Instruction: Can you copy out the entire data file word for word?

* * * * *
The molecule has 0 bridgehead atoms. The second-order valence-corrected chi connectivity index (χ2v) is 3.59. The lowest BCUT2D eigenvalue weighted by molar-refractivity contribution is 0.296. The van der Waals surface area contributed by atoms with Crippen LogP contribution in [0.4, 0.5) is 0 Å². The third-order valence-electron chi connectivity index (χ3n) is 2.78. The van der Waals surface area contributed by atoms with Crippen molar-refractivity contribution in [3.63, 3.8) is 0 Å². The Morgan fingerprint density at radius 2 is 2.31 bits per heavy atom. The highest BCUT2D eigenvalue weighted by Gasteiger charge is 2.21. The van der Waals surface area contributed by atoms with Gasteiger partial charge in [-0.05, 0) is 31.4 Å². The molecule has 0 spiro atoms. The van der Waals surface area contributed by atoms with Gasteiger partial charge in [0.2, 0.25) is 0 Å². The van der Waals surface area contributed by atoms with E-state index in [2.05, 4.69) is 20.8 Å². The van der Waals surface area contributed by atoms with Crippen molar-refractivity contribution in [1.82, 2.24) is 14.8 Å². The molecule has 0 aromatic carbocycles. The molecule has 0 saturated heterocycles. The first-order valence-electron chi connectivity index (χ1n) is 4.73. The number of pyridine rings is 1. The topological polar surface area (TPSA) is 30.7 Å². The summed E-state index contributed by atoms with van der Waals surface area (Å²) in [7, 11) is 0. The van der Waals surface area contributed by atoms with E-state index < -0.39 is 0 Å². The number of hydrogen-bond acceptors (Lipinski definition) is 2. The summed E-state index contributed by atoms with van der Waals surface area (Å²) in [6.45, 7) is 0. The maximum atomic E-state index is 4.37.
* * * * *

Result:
The molecule has 0 bridgehead atoms. The second-order valence-corrected chi connectivity index (χ2v) is 3.59. The lowest BCUT2D eigenvalue weighted by molar-refractivity contribution is 0.296. The van der Waals surface area contributed by atoms with Crippen LogP contribution in [0.4, 0.5) is 0 Å². The third-order valence-electron chi connectivity index (χ3n) is 2.78. The van der Waals surface area contributed by atoms with Crippen molar-refractivity contribution in [3.63, 3.8) is 0 Å². The Morgan fingerprint density at radius 2 is 2.31 bits per heavy atom. The highest BCUT2D eigenvalue weighted by Gasteiger charge is 2.21. The van der Waals surface area contributed by atoms with Gasteiger partial charge in [-0.05, 0) is 31.4 Å². The molecule has 0 spiro atoms. The van der Waals surface area contributed by atoms with Gasteiger partial charge in [0.2, 0.25) is 0 Å². The van der Waals surface area contributed by atoms with E-state index in [2.05, 4.69) is 20.8 Å². The van der Waals surface area contributed by atoms with Crippen molar-refractivity contribution in [1.82, 2.24) is 14.8 Å². The molecule has 0 aromatic carbocycles. The molecule has 0 saturated heterocycles. The first-order valence-electron chi connectivity index (χ1n) is 4.73. The number of pyridine rings is 1. The topological polar surface area (TPSA) is 30.7 Å². The summed E-state index contributed by atoms with van der Waals surface area (Å²) in [7, 11) is 0. The van der Waals surface area contributed by atoms with E-state index < -0.39 is 0 Å². The number of hydrogen-bond acceptors (Lipinski definition) is 2. The summed E-state index contributed by atoms with van der Waals surface area (Å²) in [6.45, 7) is 0. The maximum atomic E-state index is 4.37.